II the condition is hit, error code Inol shown) will lake appropriate action. 



Fig. 5. State evcnl matrix 



© Copr. 1949-1998 Hewlett-Packard Co. 



AUgUM HUM Hi'wI.MI I'm knril.lnurn.it 55 



TermDSM 



NDM 




We started structured analysis using I he fragment al ion lech- 
ni<liic. This technique selects a set of inputs and outputs and 
creates a fragment model of processes that transform thai 
set of data. The composite model is crealed by grouping the 
fragments. We tried to keep the sysiem Specification sepa- 
rate from the architecture. We broke the sysiem into parts 
based on the type of I/O. For example, one fragment mod- 
eled the read path. It specified what happened with read 
requests that were processed completely without blocking 
for a resource, read requests that blocked for a resource 
(such as a datacomm buffer), and read requests that could 
Hot be processed because ofa lack of a resource but could 
not block (no-wail read). The last type of read request could 
mil be processed in a procedure call environment, but needed 
10 be handled in a message-based environment (deferred l/< ' 
manager) so that the user process could continue running 
even though Ihe read request had not been completely 
processed. 

It became increasingly clear when we tried lo lie Ihe struc- 
tured analysis fragments togelher thai not taking the archi- 
tecture into consideration was a problem. The goal of Ihe 
redesign was lo improve the performance while maintaining 
Ihe same level of functionality. We had captured Ihe func- 
tionality of the driver in our fragments based on type of I/O. 
However, each fragment contained fasl paths ( fast in lenns 
of number of instructions — the fast path could block on a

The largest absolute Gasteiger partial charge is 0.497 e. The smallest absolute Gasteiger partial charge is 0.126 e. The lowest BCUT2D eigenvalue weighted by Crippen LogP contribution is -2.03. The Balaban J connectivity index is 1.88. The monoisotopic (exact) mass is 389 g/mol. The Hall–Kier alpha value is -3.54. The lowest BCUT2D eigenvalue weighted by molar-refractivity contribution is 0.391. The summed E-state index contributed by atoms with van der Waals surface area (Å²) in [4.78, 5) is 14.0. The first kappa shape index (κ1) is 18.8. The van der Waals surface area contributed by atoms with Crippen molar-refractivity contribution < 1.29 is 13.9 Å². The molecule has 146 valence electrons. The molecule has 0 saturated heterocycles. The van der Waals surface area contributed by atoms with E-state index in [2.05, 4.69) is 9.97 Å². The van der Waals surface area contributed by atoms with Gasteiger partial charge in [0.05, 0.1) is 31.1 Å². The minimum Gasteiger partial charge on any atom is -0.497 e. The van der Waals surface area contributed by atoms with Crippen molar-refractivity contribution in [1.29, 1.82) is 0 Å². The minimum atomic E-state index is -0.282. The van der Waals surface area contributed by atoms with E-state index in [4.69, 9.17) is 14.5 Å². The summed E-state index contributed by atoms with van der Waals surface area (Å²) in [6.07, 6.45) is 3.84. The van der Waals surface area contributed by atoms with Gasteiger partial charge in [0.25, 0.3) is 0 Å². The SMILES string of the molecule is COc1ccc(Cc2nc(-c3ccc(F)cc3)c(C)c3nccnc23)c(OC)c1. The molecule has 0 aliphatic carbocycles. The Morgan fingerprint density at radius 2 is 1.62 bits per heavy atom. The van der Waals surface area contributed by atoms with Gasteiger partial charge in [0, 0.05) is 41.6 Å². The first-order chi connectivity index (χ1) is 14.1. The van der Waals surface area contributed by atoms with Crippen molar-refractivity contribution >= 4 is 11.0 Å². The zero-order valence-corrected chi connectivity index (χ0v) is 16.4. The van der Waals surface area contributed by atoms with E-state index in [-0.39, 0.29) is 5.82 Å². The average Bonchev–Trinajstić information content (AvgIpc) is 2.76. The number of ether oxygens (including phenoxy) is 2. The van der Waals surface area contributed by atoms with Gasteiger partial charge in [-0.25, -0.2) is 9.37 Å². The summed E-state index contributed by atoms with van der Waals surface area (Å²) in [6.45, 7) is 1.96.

resource) and slower paths (required the message-based 
interface, Which is much slower than a procedure call inter- 
face). It was difficult lo figure out how to combine all the 
fasl pal lis. w hich w ere spread out across many fragments. 
This is where one major difficulty with Structured analysis 
arose — how to relate the functional specification lo the archi- 
tecture. The architecture had been selected as the best was 
to achieve the performance goals. We felt Ihat to create the 
specification without consideration of the architecture 
would make the design phase more difficult. We slopped 
Structured analysis work for awhile, and concentrated on 
completing the architecture. Hat ley and Pirbhar' helped us 
resolve the ;u"chitecture-versus-specification dilemma. 



Viewing Ihe sysiem from Ihe data point of view carried over 
into our parallel architecture discussions. Al one point, we 
physically simulated data flowing through ihe driver using 
pens anil erasers as dala and people as modules. This helped 
us visualize the interface operation and problems thai arise 
from a mixed procedural and message-based environment. 

For complex areas, we used existing code wherever possible 
to derive decision lives and state transition diagrams. As we 
became more comfortable with structured analysis, we were 
able to assign work lo each member. Material was reviewed 
and discussed ai project meetings. 

One aspect of Structured analysis is the iterative nature of 
Ihe method. One makes a first pass at the dala flow diagram, 
and then discards or revises it until satisfied. Once we felt 
satisfied with our architecture, we set aside our old st rue- 
lured analysis w ork and started again. This time our ap- 
proach was to use structured analysis to specify the sysiem 
given the architecture instead of specifying the system inde- 
pendent of the architecture. We felt this was necessary to 
meet OUT performance goals and to help clarify the interfaces. 
Where before we based the specification on the type of I/O, 
this lime we based the specification on fasl (able lo com- 
plete Within the driv er), deferred (needs operating system 
help lo complete), or inbound paths, Using Ihe dala inter- 
viewing technique, we started wilh the context diagram 
(Fig. 8) and the level 1 and 2 diagrams (Figs 7 and 8). The 
level 1 diagram has three processes: DIOM. FIOM, and IIOM, 
which make up the redesigned driver. The level 2 diagrams 
(of which Fig. 8 is an example) have a process for each layer 
of the architecture and some general utility processes. After 
these diagrams were done, we broke the work up by pro- 
cess. We were able to use many of the diagrams from the 
earlier structured analysis work. 

When reviewing dala flow diagrams and process specifica- 
tions, issues, questions, and problems were easy lo detect. 
They tended to stand out on the diagrams. It was easy lo see 
if dala was missing or wrong or hadn't been initialized. For 
example, in the fimsh_read process Specification (Fig. 4), 



56 Auriisi ISM Hewtett-fiKkanl Journal